📍Suppression of the Right to Protest in America:

http://chrgj.org/wp-content/uploads/2012/10/suppressingprotest.pdf

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About the Protest and Assembly Rights Project –

In January 2012, international human rights and U.S. civil liberties experts at seven law school clinics across the United States formed the Protest and Assembly Rights Project. This joint project investigated the United States response to Occupy Wall Street in light of the government’s international legal obligations.

The participating law clinics are:

📍Project Directors and Coordinators:

The Global Justice Clinic (GJC) at NYU School of Law provides high quality, professional human rights lawyering services to individual clients and non-governmental and inter-governmental organizations, partnering with groups based in the United States and abroad, or undertaking its own projects. Serving as legal advisers, counsel, co-counsel, or advocacy partners, Clinic students work side-by-side with human rights activists from around the world.

The Walter Leitner International Human Rights Clinic at the Leitner Center for International Law and Justice at Fordham Law School aims to train a new generation of human rights lawyers and to inspire results-oriented, practical human rights work throughout the world. The Clinic works in partnership with non-governmental organizations and foreign law schools on international human rights projects ranging from legal and policy analysis, fact-finding and report writing, human rights training and capacity-building, and public interest litigation. The views expressed herein are not reflective of the official position of Fordham Law School or Fordham University.

The International Human Rights Clinic at Harvard Law School is a center for active engagement in human rights within a context of critical reflection. The Clinic works on a range of international human rights and humanitarian law projects on a variety of topics and in countries throughout the world, including the United States. Under the close supervision of clinical faculty, and in collaboration with other organizations and advocates working towards social justice, Clinic students advance the interests of clients and affected communities through a range of approaches and strategies, including documentation, litigation, research, and community education.

The International Human Rights and Conflict Resolution Clinic at Stanford Law School provides direct representation to victims and works with communities that have suffered or face potential rights abuse. The Clinic seeks both to train advocates and advance the cause of human rights and global justice and to promote sustainable conflict resolution. In its first year, the Clinic has addressed labor rights, transitional justice, gang violence and violations of the laws of war in countries as diverse and distant as Brazil, Cambodia, El Salvador, Turkey and the United States.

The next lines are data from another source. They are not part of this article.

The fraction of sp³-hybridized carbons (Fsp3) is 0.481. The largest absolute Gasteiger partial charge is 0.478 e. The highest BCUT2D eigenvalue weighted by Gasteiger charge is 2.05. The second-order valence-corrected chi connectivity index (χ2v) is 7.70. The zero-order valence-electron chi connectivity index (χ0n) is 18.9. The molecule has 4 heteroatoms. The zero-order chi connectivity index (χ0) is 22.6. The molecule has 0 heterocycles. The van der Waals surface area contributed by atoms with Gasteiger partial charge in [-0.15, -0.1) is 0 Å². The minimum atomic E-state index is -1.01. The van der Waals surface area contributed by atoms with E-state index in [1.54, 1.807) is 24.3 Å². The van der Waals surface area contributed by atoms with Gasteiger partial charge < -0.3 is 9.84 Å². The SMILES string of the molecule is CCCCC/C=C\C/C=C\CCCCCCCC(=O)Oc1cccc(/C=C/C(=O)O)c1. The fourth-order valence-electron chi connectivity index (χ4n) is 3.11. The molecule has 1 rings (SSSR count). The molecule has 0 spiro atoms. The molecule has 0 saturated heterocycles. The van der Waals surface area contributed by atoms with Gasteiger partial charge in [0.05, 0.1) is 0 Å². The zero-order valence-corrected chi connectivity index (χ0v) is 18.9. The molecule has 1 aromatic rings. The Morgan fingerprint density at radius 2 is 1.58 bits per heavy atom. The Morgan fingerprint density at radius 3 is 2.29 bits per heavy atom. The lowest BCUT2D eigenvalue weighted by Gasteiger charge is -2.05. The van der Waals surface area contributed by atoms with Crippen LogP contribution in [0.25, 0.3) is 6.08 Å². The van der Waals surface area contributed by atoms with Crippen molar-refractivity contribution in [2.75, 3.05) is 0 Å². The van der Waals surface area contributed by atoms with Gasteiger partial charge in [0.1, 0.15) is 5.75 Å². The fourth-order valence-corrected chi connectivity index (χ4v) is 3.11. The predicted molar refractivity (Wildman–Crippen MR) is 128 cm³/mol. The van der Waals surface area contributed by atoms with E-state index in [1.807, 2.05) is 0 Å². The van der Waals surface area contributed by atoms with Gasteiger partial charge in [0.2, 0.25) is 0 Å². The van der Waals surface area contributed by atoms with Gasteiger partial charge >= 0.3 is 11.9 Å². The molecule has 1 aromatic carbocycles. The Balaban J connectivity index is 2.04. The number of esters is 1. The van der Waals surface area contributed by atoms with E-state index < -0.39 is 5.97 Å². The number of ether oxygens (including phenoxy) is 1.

📍Participating Clinics:

The Civil Rights Clinic at the Charlotte School of Law gives students an opportunity to engage in real-world advocacy while at the same time advancing local civil rights causes. The Clinic educates students in various ways to perform many of the different traditional litigation skills (fact investigation, pleading, motions practice, depositions, trial work, etc.), and also teaches how to be creative within ethical bounds in order to embrace different models of advocacy to advance the particular cause or client’s interest for which they are working.

The Community Justice section of Loyola Law Clinic-New Orleans teaches law students substantive, procedural and practical advocacy skills in order to assist community members with post-disaster housing and government accountability issues. Particular emphasis is placed on social justice issues and community lawyering. Under faculty supervision, clinic students work as the lead lawyers and partner with co-counsel on individual and impact litigation civil and human rights cases.

The Constitutional Litigation Clinic at Rutgers School of Law-Newark has worked on cutting-edge constitutional reform since its founding in 1970. Through the clinic, students not only learn the law, they make the law. Students are actively involved in all aspects of the clinic’s work, including deciding which cases to take, interviewing clients, developing the facts, crafting legal theories, drafting legal briefs and preparing for oral arguments.

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